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Ford Germany CEO: We're Not Calling For Government Aid

The head of Ford Germany, Bernhard Mattes, told DW-TV why he's rejecting a government bailout for his struggling industry, but still supports a concerted European effort to help carmakers get back on their feet.

Ford Germany CEO stands in front of a production line at one of the company's plants

Mattes doesn't believe that helping individual carmakers is the way to go

DW-TV: Mr. Mattes, you're the boss of more than 24,000 workers building cars for Ford here in Germany. Recently your turnover has dropped dramatically, why is that?

Bernhard Mattes: The financial crisis around the world and here in Europe -- and the real estate crisis -- have unsettled consumers, so they're buying less. We don't just produce cars here for Germany, but for other European markets too -- that's forced us to scale back our overall production.

How bad is the situation? Can you still sleep well at night?

A red Ford Fiesta

Smaller models like the Ford Fiesta are popular in Europe

Yes, I do sleep well. You need to regenerate in order to tackle the challenges with renewed vigor. We have an excellent range of models and a strong European sales structure. These have allowed us to do relatively well, despite a drop in demand. We're the second-strongest car brand in Europe and we've also been able to achieve growth in Germany, which is positive, but we're adapting our production to the overall demand.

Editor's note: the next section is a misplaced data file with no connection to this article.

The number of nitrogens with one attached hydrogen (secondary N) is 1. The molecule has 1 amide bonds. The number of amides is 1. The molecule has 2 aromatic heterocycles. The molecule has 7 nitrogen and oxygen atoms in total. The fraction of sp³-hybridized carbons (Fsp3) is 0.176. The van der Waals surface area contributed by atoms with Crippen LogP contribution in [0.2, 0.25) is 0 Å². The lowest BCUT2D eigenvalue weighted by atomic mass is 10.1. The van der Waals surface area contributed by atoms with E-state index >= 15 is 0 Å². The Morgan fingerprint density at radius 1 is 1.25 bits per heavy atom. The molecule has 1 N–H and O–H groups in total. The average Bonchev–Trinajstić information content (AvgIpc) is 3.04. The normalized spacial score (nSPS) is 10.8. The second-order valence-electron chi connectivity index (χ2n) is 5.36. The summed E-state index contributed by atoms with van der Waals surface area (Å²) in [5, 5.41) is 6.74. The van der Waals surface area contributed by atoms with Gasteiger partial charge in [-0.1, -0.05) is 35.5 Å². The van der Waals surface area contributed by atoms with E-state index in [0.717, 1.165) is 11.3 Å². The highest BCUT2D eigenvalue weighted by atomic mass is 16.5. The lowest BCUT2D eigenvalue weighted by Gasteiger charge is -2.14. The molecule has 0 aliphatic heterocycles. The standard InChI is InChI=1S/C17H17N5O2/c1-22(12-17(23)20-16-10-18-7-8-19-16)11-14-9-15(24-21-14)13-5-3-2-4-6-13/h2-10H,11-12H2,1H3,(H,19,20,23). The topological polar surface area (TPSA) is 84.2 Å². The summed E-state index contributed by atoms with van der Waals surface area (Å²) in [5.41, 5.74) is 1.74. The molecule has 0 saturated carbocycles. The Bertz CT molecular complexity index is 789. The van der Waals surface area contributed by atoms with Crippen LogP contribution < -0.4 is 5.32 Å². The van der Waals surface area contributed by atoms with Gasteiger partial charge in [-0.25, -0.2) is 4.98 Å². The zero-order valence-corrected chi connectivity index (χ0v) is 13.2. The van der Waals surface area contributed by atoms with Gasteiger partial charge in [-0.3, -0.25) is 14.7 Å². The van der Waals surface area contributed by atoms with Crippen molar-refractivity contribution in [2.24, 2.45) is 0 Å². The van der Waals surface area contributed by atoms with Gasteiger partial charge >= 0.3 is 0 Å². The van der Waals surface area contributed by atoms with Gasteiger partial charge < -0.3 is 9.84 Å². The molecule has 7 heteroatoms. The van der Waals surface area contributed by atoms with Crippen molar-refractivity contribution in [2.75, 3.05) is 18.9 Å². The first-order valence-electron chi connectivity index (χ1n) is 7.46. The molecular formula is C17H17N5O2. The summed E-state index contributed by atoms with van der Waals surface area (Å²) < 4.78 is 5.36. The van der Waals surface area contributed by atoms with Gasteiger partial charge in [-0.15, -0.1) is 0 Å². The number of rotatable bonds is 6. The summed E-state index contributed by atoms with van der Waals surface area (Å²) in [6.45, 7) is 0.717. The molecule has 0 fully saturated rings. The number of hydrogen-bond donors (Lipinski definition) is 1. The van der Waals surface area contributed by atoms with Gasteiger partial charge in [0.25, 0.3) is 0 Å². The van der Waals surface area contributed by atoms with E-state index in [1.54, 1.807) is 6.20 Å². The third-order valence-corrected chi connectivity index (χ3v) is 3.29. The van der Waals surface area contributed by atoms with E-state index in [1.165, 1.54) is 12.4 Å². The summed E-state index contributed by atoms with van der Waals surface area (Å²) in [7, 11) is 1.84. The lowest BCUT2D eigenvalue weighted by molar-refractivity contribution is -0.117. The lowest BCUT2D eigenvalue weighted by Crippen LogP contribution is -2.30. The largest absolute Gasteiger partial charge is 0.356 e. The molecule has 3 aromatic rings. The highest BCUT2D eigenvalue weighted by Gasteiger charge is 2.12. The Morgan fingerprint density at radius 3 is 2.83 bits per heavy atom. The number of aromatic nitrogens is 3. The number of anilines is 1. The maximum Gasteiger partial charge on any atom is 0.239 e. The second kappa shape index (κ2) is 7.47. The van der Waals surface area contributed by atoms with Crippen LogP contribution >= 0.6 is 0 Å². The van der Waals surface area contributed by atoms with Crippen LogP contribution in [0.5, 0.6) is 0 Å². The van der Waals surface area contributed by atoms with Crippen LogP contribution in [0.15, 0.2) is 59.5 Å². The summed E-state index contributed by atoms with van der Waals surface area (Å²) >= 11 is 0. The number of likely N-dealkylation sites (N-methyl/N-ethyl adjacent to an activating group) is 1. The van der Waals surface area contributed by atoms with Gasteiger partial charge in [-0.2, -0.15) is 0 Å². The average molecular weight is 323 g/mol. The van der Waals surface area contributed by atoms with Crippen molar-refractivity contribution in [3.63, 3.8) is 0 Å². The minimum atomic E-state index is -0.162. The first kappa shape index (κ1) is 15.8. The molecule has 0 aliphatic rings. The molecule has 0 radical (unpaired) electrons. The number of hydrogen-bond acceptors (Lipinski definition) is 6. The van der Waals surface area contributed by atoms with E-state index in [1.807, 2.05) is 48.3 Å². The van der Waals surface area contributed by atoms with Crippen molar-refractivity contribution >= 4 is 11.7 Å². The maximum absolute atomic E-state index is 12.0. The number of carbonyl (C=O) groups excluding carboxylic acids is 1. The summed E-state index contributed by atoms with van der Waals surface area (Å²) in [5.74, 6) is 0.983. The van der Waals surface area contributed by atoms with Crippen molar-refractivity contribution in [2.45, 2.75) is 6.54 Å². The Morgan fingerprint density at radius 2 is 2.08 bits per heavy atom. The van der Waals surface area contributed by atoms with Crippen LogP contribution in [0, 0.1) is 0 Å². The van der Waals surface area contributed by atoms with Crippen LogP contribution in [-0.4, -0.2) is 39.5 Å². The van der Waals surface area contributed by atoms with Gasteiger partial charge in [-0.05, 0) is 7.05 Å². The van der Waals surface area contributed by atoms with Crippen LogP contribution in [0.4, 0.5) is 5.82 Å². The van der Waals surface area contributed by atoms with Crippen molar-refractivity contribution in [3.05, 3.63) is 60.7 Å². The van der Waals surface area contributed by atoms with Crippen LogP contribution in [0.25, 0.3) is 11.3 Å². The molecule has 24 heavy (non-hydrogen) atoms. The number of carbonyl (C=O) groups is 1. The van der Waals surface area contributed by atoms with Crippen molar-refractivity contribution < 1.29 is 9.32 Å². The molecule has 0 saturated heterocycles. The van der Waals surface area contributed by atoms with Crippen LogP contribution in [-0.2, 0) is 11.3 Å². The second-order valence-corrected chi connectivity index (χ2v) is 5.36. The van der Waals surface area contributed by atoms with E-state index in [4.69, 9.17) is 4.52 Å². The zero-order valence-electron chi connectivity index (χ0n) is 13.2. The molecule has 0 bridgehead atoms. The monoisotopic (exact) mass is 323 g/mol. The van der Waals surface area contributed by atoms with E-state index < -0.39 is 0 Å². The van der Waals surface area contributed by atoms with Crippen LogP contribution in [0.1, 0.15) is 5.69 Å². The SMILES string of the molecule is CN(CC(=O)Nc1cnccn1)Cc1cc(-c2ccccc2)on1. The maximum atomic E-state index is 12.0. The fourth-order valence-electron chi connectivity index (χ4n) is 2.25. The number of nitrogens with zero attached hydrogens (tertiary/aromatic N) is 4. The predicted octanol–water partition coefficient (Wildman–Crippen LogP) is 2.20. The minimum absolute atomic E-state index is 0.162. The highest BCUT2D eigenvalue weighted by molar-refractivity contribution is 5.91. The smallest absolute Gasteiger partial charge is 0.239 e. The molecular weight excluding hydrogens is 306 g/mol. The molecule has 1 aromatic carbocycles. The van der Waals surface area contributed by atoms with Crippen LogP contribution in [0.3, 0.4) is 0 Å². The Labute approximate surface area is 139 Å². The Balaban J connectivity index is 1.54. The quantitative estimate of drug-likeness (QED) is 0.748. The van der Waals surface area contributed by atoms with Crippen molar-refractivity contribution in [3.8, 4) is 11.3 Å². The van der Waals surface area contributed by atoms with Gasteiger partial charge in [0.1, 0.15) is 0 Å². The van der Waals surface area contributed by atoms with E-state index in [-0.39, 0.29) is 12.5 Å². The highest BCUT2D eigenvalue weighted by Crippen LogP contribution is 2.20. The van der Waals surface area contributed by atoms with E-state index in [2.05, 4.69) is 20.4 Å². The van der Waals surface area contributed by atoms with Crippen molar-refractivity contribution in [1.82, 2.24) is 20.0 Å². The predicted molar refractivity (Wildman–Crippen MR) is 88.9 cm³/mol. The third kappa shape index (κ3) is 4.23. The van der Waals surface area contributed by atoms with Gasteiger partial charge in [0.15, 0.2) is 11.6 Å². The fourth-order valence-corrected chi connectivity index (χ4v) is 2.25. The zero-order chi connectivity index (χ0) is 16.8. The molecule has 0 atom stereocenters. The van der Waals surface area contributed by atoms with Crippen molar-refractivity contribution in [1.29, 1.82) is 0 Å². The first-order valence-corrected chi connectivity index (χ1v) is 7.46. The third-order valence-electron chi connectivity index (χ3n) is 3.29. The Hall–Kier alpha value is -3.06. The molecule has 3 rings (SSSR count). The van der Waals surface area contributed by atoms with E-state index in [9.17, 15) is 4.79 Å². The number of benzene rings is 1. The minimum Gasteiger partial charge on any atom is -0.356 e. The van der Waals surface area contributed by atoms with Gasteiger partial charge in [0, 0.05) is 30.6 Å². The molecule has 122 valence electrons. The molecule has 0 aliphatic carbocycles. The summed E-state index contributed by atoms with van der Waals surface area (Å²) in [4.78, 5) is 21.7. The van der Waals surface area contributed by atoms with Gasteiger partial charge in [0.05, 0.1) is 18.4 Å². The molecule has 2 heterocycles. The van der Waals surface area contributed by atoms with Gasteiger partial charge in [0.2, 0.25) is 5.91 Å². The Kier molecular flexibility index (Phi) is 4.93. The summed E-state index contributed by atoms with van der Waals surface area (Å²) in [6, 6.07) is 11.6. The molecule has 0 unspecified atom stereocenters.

But in the last few months the picture has changed quite a bit, hasn't it?

Absolutely. You can divide the year into two halves. In the first half we had a strong demand and good sales, and in the second half it has dropped significantly, all over Europe, also in markets like Spain, Italy, France and, of course, Germany.

Would you describe the slump as dramatic?

Well, it has taken on quite sizeable dimensions. If you consider that demand in Europe was at 18 million cars and now we're at about 16 million or perhaps only 15 million this year, then that's quite a significant drop. And it calls for flexibility.